How did Jazz dance come to be? Let’s go back to the early 1900s. Different cultures had different dance traditions. In Africa, their traditional dances majored on rhythms and torso movement, while the European style of dance focused on musicality, and folk/social dances. The two styles blended together, and then Jazz dance was created. Though the term “jazz” was first applied during World War I. Alongside the sounds of jazz music in New Orleans, Jazz Dance developed in the early 1900’s. By the 1930’s jazz dance became more of a theatre-based performance from of dance, requiring trained dancers.

One has to appreciate what the different cultures brought to the mix. In Africa, it was all about the rhythms. Each tribe had its own sets of dances. And many rhythms could be done simultaneously. The arms could be swaying to one rhythm, and the body to another. The dances could be done solo or in groups, such as during ceremonies. They gradually became competitive for entertainment. The European tradition is lauded for the Vaudeville (the variety show). It was basically a tradition of traveling performers who moved from town to town with their dances, songs, and skits. That’s how big names started to thrive, and different dances started to blend. For example, the show dancers Ginger Rogers and Fred Astaire blended the flowing ballet movements with jazz’s more abrupt and rhythmic movements. Such events were where people like Bill “Bojangles” Robinson became famous as tap dancers. Ballet technique became a crucial component of every jazz dancer’s training. Soon, jazz dance became associated with tap dance, musical theater, big Broadway productions and dance studios all over the world.

Tap Dancing

No one can really point out when the term “tap dancing” was first used. But we all know what it is- a step dance that is tapped out audibly by means of shoes with hard soles and metal plates. It can also be soft shoe or with heels. There are different versions, such as the rhythm tap and Broadway tap.

Tap dancing goes way back to the 1800s. Its roots are in the Irish dancing, English Lancashire Clog dancing, and Juba Dance.During the time of slaver, it was known that slaves would use their feet and rhythms to communicate. It began as a subtle way to pass codes. Combined with the Irish and English clog dancing,  and the “Buck and Wing” dance, African Americans could communicate over long distances using drum beats. So they restricted drum use. Metallic soles were added to the shoes in 1882. This helped to add sound to his rhythms. That gradually developed into the modern day Tap dance we know. It became big hit during the minstrel shows and later on in the Vaudeville events. Most of the original acts were performed by duets. (The law had forbidden blacks from doing solo performances).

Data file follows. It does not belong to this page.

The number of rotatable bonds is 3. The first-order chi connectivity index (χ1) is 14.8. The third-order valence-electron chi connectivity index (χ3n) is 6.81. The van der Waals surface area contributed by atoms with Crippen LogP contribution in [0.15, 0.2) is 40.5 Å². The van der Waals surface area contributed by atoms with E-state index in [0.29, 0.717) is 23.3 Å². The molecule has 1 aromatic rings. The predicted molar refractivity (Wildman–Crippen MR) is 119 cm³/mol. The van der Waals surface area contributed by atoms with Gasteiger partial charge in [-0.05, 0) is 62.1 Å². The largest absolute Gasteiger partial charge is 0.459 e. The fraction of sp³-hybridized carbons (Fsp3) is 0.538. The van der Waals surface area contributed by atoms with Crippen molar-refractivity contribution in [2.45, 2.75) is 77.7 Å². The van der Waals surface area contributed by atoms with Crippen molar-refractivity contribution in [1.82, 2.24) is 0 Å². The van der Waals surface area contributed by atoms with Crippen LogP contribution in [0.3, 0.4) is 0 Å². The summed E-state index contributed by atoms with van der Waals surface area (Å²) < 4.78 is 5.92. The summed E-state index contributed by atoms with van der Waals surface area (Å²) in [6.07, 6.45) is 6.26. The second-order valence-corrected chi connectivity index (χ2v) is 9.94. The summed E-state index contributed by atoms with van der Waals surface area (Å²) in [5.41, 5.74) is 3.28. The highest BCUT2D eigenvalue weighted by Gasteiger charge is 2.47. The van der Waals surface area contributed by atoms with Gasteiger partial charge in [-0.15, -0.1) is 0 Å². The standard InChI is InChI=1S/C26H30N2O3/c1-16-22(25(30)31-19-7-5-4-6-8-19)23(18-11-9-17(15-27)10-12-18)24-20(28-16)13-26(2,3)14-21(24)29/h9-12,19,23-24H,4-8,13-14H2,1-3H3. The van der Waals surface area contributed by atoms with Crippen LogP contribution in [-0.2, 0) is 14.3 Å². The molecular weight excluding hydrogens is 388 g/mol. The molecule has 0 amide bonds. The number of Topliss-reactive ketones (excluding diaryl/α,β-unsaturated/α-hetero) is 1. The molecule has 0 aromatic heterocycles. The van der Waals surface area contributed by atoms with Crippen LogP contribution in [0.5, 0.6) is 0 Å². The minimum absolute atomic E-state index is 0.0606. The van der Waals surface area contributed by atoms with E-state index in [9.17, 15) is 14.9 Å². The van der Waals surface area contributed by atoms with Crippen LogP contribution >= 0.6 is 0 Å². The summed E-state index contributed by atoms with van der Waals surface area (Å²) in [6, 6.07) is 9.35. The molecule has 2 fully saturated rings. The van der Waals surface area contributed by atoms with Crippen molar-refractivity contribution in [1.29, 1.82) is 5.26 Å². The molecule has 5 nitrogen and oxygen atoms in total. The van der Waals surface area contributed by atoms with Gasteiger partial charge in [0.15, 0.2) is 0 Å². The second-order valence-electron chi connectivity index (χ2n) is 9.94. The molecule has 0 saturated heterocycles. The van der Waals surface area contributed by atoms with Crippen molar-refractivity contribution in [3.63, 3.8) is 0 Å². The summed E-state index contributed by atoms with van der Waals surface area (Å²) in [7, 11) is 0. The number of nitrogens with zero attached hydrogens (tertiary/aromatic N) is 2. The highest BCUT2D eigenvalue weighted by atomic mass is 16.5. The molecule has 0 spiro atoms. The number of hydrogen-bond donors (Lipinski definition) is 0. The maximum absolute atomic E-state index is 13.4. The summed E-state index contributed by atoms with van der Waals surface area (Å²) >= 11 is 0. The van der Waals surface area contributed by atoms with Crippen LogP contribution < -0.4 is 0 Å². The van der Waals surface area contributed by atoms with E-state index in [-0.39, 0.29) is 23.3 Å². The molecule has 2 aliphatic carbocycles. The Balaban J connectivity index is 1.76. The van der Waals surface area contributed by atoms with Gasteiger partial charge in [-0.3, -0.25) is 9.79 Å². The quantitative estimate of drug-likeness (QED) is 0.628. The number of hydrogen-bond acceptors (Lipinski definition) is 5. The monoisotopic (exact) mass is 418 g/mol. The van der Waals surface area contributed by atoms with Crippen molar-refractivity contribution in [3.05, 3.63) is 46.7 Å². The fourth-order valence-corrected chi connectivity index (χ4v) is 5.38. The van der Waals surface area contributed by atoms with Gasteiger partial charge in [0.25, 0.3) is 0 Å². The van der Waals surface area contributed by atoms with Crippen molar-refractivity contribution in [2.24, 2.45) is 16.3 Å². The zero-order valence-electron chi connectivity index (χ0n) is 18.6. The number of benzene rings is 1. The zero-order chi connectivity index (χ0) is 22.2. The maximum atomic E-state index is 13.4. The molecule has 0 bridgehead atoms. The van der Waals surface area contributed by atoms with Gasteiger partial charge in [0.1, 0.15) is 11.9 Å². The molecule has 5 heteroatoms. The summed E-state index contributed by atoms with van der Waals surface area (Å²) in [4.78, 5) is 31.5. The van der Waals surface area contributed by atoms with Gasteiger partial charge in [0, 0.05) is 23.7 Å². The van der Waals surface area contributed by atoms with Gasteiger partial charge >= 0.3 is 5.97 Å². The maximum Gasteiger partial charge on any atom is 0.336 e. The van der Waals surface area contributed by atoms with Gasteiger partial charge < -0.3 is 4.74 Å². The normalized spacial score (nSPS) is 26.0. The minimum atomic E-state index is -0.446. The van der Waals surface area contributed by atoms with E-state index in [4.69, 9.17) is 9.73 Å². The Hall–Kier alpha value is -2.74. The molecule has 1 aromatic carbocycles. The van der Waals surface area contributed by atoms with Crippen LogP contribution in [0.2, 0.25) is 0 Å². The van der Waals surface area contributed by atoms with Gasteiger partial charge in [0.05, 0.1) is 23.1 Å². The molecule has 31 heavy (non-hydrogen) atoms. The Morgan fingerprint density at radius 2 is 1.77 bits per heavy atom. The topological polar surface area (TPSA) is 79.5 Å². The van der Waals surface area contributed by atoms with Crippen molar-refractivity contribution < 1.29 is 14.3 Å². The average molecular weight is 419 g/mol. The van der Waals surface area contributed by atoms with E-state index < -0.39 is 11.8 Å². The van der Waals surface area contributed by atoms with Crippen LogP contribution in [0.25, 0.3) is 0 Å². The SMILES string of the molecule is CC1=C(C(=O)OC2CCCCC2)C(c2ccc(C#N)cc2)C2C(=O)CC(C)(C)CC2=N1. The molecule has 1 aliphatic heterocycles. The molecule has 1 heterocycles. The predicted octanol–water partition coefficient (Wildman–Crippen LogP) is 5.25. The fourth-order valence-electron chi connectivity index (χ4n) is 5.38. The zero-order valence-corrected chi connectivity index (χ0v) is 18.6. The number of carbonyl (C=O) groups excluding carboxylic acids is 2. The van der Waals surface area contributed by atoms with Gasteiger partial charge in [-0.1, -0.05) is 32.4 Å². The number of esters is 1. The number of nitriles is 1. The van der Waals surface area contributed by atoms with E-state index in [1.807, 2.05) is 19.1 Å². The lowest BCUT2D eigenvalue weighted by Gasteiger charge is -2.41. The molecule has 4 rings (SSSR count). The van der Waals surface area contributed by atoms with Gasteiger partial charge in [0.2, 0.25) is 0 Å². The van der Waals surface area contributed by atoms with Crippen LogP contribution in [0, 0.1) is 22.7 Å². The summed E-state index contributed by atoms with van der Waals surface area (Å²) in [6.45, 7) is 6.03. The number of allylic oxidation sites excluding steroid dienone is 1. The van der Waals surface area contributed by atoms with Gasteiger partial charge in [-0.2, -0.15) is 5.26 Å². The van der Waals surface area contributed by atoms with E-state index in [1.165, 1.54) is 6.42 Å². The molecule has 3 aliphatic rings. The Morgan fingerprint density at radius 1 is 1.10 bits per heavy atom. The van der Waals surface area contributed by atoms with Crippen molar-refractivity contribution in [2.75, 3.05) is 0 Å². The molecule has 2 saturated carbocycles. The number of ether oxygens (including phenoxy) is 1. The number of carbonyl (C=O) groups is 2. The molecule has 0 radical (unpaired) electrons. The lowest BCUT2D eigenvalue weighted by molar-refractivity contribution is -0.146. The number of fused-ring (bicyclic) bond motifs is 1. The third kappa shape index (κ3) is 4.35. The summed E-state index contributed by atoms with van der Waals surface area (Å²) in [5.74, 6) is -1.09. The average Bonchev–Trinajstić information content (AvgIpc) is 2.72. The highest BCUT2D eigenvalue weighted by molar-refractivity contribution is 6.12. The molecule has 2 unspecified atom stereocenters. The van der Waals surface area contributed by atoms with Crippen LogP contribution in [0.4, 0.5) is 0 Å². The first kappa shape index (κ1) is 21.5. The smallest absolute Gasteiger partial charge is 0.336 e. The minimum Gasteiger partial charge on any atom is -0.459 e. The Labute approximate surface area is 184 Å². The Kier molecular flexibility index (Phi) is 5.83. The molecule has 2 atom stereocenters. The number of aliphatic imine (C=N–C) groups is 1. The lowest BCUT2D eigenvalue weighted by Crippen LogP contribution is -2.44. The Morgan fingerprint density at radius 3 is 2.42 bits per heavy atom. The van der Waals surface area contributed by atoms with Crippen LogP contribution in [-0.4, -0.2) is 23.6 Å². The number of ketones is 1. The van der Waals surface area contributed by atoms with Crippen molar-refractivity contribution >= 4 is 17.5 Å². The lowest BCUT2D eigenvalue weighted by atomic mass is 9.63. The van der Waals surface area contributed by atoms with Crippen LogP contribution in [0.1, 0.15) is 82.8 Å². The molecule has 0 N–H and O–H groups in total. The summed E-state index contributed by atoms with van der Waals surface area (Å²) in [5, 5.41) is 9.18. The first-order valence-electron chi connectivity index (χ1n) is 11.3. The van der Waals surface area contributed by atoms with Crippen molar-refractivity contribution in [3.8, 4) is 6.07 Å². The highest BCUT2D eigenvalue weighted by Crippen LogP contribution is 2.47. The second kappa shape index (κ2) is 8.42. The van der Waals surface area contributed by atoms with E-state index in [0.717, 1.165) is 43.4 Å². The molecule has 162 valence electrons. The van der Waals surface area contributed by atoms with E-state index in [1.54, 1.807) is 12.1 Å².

Different dances spruced up- there was the “Shout” or Ring-Shout for camps, the Cakewalk for couple or group dances, and even the Shim Sham or Shim-Sham Shimmy done by the vaudeville performers. Today, there are numerous tap dance steps- from the shuffle, shuffle ball change, double shuffle, leap shuffle and the hop shuffle, flap to the flap ball change, running flaps and the flap heel. The list of tap steps is long. Even the tap shoes have changed from the traditional wood soles to tap shoes with leather soles and metal taps.

The different themes, story lines and chorus works developed into the musical theater that we know and love today. You can learn any or all at a dance studio. Jazz, tap, and musical theater dancing are tied to everyday songs, music and rhythms.

Where Hip-Hop Dance Came From

Rap, singing and jazz dance are what led to the creation of hip-hop. Hip-hop started out with styles like breaking, locking, and popping and has metamorphosed and spread mainly due to the popular dance crews. The dance industry created a commercial version of hip hop. This studio hip-hop, sometimes called “new style”, is that kind of hip-hop dance that you see in rap, R&B, and pop music videos and concerts. Hip-hop is mainly set apart due to its “freestyle” (improvisational) nature. There are even dance competitions, what are commonly referred to as “battles”.

Contemporary Dance

Contemporary Dance is an extremely wide range of dance styles, including ballet and modern. It entails numerous styles, traditions and techniques, and its continuously developing. It started out as dance styles in the 19th century for those who argued that could not be the only dance form. They wanted more expressive and free style movement. As the early modern dance developed, new practitioners and new theories emerged. These were the likes of Martha Graham and Doris Humphrey and then later Merce Cunningham and Yvonne Rainer. Those were the early pioneers of the modern dance.

Since then, with all the experimentation, it has developed numerous branches. And it’s not just the dance that’s changing- there’s even a shift from the traditional setting of theaters. Contemporary dance today is done literally anywhere- as long as there’s space and you won’t get into trouble with the law. It’s also carried out for different themes, concepts and expressions- from abstract or narrative performance to political and anti establishment.